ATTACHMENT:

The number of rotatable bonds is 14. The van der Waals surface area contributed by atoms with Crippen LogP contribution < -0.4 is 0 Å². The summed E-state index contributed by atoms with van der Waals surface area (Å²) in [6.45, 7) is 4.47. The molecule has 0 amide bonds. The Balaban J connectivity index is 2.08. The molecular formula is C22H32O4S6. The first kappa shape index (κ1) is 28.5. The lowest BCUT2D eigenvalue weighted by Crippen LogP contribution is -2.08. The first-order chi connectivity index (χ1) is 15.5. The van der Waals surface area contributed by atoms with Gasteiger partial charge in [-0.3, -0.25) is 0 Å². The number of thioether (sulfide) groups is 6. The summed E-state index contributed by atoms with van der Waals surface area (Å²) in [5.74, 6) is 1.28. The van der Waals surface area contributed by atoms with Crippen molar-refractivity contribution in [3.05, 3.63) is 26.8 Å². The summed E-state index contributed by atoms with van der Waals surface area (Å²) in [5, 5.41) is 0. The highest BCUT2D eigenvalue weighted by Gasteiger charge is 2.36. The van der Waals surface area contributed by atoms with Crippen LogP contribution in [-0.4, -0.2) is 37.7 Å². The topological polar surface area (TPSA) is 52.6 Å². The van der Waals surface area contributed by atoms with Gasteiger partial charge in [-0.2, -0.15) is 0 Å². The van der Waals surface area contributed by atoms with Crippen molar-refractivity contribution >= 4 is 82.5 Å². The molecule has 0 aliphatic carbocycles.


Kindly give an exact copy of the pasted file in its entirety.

The number of rotatable bonds is 14. The van der Waals surface area contributed by atoms with Crippen LogP contribution < -0.4 is 0 Å². The summed E-state index contributed by atoms with van der Waals surface area (Å²) in [6.45, 7) is 4.47. The molecule has 0 amide bonds. The Balaban J connectivity index is 2.08. The molecular formula is C22H32O4S6. The first kappa shape index (κ1) is 28.5. The lowest BCUT2D eigenvalue weighted by Crippen LogP contribution is -2.08. The first-order chi connectivity index (χ1) is 15.5. The van der Waals surface area contributed by atoms with Gasteiger partial charge in [-0.3, -0.25) is 0 Å². The number of thioether (sulfide) groups is 6. The summed E-state index contributed by atoms with van der Waals surface area (Å²) in [5.74, 6) is 1.28. The van der Waals surface area contributed by atoms with Crippen molar-refractivity contribution in [3.05, 3.63) is 26.8 Å². The summed E-state index contributed by atoms with van der Waals surface area (Å²) in [5, 5.41) is 0. The highest BCUT2D eigenvalue weighted by Gasteiger charge is 2.36. The van der Waals surface area contributed by atoms with Crippen LogP contribution in [-0.4, -0.2) is 37.7 Å². The topological polar surface area (TPSA) is 52.6 Å². The van der Waals surface area contributed by atoms with Gasteiger partial charge in [-0.2, -0.15) is 0 Å². The van der Waals surface area contributed by atoms with Crippen molar-refractivity contribution >= 4 is 82.5 Å². The molecule has 0 aliphatic carbocycles.